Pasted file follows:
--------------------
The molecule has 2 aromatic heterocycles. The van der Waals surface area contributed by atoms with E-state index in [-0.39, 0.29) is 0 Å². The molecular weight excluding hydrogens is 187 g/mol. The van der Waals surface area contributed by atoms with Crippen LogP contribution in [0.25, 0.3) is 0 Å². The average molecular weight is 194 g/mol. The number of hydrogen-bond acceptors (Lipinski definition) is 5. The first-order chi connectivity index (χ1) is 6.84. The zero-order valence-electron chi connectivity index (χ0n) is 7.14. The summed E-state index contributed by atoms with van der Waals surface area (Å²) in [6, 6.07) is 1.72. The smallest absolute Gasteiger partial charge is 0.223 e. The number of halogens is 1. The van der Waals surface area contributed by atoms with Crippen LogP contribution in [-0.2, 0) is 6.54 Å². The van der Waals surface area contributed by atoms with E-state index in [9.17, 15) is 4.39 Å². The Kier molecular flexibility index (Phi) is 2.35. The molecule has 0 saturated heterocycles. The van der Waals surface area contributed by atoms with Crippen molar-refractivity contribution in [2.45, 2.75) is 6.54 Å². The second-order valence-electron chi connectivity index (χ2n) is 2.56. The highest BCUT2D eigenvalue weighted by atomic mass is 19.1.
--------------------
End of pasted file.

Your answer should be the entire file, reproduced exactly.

The molecule has 2 aromatic heterocycles. The van der Waals surface area contributed by atoms with E-state index in [-0.39, 0.29) is 0 Å². The molecular weight excluding hydrogens is 187 g/mol. The van der Waals surface area contributed by atoms with Crippen LogP contribution in [0.25, 0.3) is 0 Å². The average molecular weight is 194 g/mol. The number of hydrogen-bond acceptors (Lipinski definition) is 5. The first-order chi connectivity index (χ1) is 6.84. The zero-order valence-electron chi connectivity index (χ0n) is 7.14. The summed E-state index contributed by atoms with van der Waals surface area (Å²) in [6, 6.07) is 1.72. The smallest absolute Gasteiger partial charge is 0.223 e. The number of halogens is 1. The van der Waals surface area contributed by atoms with Crippen LogP contribution in [-0.2, 0) is 6.54 Å². The van der Waals surface area contributed by atoms with E-state index in [9.17, 15) is 4.39 Å². The Kier molecular flexibility index (Phi) is 2.35. The molecule has 0 saturated heterocycles. The van der Waals surface area contributed by atoms with Crippen molar-refractivity contribution in [2.45, 2.75) is 6.54 Å². The second-order valence-electron chi connectivity index (χ2n) is 2.56. The highest BCUT2D eigenvalue weighted by atomic mass is 19.1.